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Shazam! - DVD Review

Shazam!

Review by Rob Carnevale

IndieLondon Rating: 4 out of 5

AFTER so many false starts and so much unfulfilled potential, the DC film universe finally appears to be getting its act together. Shazam!, its latest entry, is by far and away its most enjoyable offering yet.

Arriving in the wake of the generally well received box office smash that was Aquaman, David F. Sandberg’s film shakes things up by both conforming to and playing with superhero traditions. At times, it offers the type of kids movie that Steven Spielberg would be proud of, while bringing a subversive inclination that’s on a par with more grown up superhero fare such as Kick-Ass.

It’s also not afraid to poke fun at its own genre, with several savvy nods at the expense of DC brand names such as Superman and Batman.

There are some problems. The third act, like so many superhero films, becomes predictably formulaic and more than a little tiresome, while the shifting tones sometimes makes for an uneasy alliance. There are some very intense scenes involving the main villain that could well terrify younger viewers – but even then, it’s the kind of thing the aforementioned Spielberg made an early career out of doing.

The Shazam! of the title is actually a 15-year-old boy named Billy Batson (Asher Angel), who has drifted from foster home to foster home since losing his mum in a crowded fairground. His latest placement puts him in the home of several other misfits, including a disabled, nerdy superhero enthusiast named Freddy (Jack Dylan Grazer), who becomes an unlikely best friend.

When Billy stands up for Freddy against the school bullies, he’s transported to the lair of a wizard (Djimon Hounsou), who gives him the ability to transform into an adult superhero (Zachary Levi) by using the magic word ‘shazam’!

But as he struggles to cope with the fame and responsibility his superhero status brings, his presence puts him on the radar of a demon-possessed super-villain Dr Thaddeus Sivana (Mark Strong), who requires some of Shazam’s powers to make his own quest for global domination complete.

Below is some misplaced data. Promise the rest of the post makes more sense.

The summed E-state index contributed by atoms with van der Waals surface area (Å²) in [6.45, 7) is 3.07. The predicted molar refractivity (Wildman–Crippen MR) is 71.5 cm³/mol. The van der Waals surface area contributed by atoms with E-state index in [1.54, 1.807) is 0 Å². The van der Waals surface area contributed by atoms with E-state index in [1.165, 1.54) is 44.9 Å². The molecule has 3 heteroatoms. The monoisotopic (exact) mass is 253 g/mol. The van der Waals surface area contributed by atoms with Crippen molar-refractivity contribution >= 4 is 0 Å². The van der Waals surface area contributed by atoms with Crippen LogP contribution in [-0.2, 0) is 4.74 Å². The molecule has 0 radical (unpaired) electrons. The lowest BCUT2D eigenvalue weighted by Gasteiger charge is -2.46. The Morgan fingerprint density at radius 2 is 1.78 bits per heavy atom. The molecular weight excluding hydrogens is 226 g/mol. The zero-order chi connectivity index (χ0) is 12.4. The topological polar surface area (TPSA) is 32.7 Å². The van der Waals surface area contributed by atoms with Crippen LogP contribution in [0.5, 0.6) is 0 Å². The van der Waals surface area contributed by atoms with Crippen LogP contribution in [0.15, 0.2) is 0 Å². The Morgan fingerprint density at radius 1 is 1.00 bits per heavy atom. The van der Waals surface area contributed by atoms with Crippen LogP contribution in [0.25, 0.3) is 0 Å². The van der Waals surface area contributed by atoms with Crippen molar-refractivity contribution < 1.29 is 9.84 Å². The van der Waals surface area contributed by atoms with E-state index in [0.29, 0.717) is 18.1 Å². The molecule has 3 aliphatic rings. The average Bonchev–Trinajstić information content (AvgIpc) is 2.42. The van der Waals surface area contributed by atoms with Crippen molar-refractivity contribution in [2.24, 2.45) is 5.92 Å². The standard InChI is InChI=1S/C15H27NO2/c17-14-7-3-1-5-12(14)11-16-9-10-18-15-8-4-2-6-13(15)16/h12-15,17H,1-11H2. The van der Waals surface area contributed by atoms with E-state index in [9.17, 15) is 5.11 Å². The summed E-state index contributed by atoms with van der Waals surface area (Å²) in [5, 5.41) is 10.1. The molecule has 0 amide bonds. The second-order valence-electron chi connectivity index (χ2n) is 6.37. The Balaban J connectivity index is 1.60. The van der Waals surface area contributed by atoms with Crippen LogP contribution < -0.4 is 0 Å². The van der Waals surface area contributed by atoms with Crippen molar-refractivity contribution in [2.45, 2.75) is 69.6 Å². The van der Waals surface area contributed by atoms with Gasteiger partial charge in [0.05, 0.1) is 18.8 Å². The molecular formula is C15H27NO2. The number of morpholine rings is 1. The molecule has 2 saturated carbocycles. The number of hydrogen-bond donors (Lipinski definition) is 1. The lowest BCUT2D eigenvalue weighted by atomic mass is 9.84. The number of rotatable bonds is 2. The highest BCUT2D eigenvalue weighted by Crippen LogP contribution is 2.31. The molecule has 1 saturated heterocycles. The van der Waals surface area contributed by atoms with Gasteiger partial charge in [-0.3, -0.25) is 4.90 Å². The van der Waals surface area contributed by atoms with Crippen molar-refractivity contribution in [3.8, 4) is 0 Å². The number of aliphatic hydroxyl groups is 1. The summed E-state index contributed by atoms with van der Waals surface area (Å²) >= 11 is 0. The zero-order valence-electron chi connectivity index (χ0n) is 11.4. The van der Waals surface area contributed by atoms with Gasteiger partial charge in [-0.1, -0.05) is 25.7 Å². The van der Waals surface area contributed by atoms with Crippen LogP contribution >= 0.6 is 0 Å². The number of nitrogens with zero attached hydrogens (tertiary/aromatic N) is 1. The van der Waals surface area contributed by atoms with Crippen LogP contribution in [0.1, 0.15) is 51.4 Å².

Early on, Sandberg’s film divides its time between building up to Billy’s transformation and empowering Dr Sivana’s creepy villain, thereby laying down the emotional groundwork that undoubtedly lends the film so much of its easy-going charm.

The interplay between Billy and his newfound ‘family’ is especially appealing in the way it juggles personal tragedy with a growing sense of optimism and ‘home’, and it doesn’t feel manipulative, largely because of the winning performances of its young cast, and the obvious peril that is waiting around the corner, posed by Strong’s super malevolent villain.

But it’s the middle section where the most fun is to be had, as Billy explores his newfound status and does all the things he’s not really supposed to. Its during this section that there are several great visual gags, where the comedy is at its most subversive (even going so far as to milk some laughs from being shot in the face, of all things!), and where pop culture references abound (from Big to Kick-Ass via Stranger Things and even Batman V Superman in one very funny put-down).

As the darker elements begin to pervade, the film takes a more serious turn in the run-up to its conclusion, but even then Sandberg mostly proves a dab hand at mixing horror with fun, while also setting in play some tasty propositions for the similarly inevitable sequel.

And while the climactic superhero tussle does drag on, involving several monsters as well as Sivana, Shazam has built up enough goodwill to enable it to overcome such belated shortcomings. The overall result is a welcome new entry into the superhero genre that chills, thrills, subverts and massively entertains.

Certificate: 12A
Running time: 2hrs 11mins
UK Blu-ray & DVD Release: August 12, 2019

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